Cremation

The Church, through the centuries, has followed the practice of burial or entombment after the manner of Christ's burial because of our respect for the human body as a temple of the Holy Spirit and because of our faith in the resurrection. It is still the express will of the Church that this hallowed and traditional practice be maintained. However, recognizing particular circumstances and varying cultures and customs in different parts of the world, the Church issued an instruction in 1963 on cremation which grants some latitude, under certain conditions, to those Catholics who request that their bodies be cremated.

Cremation may be requested for hygienic, economic or other reasons of a public or private nature. The transfer of remains to a distant place, possible avoidance of considerable expense, and national tradition or custom are some examples of reasons why a cremation might be requested.

The selection of cremation generally is the specific choice of the individual before death.

When cremation has been chosen, the various elements of the funeral rite will be conducted in the usual way as if the body is present.

The Catholic Diocese of Harrisburg changed the procedure for cremation. While cremation became an acceptable practice in the Catholic Church in 1963, the cremains were not allowed in the church at the time of the funeral Mass. In the new regulations, it is still preferred that the body of the deceased be brought to the Church for the Mass prior to cremation. However, if the body is cremated prior to the Mass, the cremains may be brought into the Church with the Paschal Candle positioned nearby.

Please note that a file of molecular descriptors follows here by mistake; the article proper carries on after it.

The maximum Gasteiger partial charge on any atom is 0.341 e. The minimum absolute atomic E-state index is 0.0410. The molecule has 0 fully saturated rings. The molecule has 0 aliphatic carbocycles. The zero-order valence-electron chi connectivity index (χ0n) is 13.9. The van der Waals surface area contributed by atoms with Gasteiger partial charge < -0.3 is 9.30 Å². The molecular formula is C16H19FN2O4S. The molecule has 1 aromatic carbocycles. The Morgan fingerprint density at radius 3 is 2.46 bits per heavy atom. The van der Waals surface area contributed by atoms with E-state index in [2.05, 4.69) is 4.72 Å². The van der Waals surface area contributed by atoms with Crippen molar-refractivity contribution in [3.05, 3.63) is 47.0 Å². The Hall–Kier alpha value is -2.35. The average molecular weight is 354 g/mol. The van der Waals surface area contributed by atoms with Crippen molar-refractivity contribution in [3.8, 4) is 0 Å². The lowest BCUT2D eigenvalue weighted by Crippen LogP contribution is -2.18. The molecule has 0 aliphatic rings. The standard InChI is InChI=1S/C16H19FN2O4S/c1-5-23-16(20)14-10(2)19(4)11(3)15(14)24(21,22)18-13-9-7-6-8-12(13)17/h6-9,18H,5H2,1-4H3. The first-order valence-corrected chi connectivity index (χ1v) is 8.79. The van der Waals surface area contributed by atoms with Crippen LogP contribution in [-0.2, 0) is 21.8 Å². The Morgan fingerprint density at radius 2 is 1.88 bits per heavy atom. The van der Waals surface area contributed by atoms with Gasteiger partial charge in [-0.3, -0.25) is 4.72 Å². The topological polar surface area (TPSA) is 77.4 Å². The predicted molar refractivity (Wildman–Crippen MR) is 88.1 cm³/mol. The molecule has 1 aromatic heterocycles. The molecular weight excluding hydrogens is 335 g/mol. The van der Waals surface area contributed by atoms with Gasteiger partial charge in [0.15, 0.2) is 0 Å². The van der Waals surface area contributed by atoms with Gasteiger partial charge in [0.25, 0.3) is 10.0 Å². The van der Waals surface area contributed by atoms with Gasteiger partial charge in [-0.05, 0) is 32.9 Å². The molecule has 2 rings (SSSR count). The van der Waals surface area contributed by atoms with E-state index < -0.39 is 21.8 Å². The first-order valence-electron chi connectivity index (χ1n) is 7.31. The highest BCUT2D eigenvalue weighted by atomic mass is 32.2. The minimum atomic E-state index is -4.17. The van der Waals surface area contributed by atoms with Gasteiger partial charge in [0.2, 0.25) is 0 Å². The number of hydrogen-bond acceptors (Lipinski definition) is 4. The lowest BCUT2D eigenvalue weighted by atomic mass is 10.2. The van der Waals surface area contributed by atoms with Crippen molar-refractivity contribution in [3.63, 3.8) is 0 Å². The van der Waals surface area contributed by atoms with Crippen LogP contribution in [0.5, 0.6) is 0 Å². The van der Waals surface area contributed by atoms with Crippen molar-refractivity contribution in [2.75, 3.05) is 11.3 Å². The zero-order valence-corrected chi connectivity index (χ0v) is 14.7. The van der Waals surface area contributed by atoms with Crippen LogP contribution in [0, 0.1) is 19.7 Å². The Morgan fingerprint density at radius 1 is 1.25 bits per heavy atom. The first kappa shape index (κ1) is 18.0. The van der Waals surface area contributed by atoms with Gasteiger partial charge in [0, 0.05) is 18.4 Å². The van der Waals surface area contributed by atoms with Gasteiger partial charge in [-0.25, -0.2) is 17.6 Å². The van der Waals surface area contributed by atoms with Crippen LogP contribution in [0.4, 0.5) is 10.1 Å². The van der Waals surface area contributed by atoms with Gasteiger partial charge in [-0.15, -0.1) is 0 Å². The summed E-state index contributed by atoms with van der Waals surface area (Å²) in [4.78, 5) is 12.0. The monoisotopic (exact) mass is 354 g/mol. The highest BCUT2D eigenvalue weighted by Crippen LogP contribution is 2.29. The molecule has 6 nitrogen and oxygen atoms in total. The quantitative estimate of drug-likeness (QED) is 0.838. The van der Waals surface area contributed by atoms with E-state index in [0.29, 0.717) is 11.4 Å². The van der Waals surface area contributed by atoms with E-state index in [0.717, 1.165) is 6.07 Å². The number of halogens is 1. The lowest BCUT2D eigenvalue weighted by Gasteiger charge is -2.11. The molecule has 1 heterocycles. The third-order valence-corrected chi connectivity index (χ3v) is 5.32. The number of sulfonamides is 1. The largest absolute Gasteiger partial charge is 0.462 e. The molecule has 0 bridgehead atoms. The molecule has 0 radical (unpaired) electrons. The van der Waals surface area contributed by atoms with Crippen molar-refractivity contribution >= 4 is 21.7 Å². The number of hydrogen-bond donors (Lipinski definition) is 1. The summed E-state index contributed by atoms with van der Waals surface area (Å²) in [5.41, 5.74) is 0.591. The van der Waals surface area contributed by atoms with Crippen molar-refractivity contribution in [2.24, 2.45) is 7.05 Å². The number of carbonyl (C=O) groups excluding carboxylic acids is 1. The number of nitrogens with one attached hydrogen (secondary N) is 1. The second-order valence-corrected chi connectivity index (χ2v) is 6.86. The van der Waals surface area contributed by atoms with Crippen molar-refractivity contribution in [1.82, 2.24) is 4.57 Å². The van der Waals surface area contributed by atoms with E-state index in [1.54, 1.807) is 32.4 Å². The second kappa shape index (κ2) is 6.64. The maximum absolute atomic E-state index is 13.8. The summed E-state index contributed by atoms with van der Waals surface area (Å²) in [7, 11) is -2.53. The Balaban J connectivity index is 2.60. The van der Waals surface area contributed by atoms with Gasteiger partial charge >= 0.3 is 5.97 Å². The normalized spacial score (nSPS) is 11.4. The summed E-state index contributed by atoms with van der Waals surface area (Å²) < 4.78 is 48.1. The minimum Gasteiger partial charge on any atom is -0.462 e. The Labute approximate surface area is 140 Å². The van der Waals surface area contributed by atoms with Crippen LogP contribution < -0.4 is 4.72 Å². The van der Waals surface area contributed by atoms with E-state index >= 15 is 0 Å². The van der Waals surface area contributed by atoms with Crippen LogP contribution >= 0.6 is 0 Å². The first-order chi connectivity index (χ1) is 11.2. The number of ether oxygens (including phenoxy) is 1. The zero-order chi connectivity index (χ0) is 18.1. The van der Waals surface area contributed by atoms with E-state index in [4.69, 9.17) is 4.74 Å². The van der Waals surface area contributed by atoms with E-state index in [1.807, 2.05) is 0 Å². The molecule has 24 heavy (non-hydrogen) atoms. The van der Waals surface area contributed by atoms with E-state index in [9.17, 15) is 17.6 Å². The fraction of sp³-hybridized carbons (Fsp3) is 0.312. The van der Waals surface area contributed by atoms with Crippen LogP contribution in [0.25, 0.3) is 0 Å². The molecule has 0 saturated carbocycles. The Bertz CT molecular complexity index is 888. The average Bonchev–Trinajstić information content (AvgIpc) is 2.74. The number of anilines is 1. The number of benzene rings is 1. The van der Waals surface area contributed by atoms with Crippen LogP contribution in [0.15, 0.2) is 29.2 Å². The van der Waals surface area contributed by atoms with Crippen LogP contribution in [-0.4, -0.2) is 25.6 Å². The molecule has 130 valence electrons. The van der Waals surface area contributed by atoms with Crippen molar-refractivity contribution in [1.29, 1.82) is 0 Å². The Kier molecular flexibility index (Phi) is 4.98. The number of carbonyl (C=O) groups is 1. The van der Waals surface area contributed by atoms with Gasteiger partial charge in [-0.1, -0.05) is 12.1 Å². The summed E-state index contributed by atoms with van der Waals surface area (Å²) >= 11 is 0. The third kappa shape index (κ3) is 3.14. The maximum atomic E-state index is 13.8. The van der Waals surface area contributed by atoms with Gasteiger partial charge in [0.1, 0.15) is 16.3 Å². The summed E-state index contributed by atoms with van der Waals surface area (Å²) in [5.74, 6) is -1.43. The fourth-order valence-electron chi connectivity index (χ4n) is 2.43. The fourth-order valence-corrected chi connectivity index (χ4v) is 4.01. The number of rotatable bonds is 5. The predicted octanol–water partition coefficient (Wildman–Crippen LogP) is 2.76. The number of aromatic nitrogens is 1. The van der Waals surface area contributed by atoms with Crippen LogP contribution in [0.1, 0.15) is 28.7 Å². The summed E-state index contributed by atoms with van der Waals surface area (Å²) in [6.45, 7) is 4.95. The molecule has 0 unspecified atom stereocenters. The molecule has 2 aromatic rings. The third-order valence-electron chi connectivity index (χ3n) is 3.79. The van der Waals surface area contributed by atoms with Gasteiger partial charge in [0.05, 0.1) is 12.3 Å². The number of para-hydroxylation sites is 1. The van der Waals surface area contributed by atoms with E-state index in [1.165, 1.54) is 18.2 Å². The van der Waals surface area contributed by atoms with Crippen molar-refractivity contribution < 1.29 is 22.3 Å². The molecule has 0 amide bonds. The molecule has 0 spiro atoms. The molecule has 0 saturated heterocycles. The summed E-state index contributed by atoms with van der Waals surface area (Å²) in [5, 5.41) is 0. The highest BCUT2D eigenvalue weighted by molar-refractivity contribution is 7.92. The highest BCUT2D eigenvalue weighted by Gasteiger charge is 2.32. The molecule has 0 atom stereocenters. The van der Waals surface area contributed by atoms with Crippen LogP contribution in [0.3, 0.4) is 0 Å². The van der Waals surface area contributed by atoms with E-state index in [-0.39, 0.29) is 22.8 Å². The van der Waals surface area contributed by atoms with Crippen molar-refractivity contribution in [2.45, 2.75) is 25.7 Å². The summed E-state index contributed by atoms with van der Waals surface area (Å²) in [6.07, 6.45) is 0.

Another important matter to address with the family of someone who is cremated is the cremains are to be accorded proper respect as befits the dignity of the human person and of baptized Christians and placed in consecrated ground. Cremated remains must be buried in a cemetery or entombed in a mausoleum or columbarium. The remains should not be scattered in the sea, on the ground, or from the air, nor should the cremains be kept in the home of a friend or relative of the deceased.

Two 48-niche columbariums for cremation burials are located in the Lay Burial Circle. Each niche can hold two urns. The cost for internment in the columbarium, including etchig is $1,100.00 for a single inurnment and $1,450.00 for a double inurnment. There is no additional opening and closing cost for the columbarium only. More information about fees at Corpus Christi Cemetary can be found on our fees page. Etching of names and dates is done in white lettering. Each niche measurement is 11.5" x 11.5" x 11.5". One or two urns must be able to fit into this space.

If you have any questions, please contact Diane McCarty at the parish center at 717-264-6317 or at dmccarty@corpuschristichbg.org.

Corpus Christi Roman Catholic Church

320 Philadelphia Avenue

Chambersburg, PA 17201

717-264-6317

dmccarty@corpuschristichbg.org

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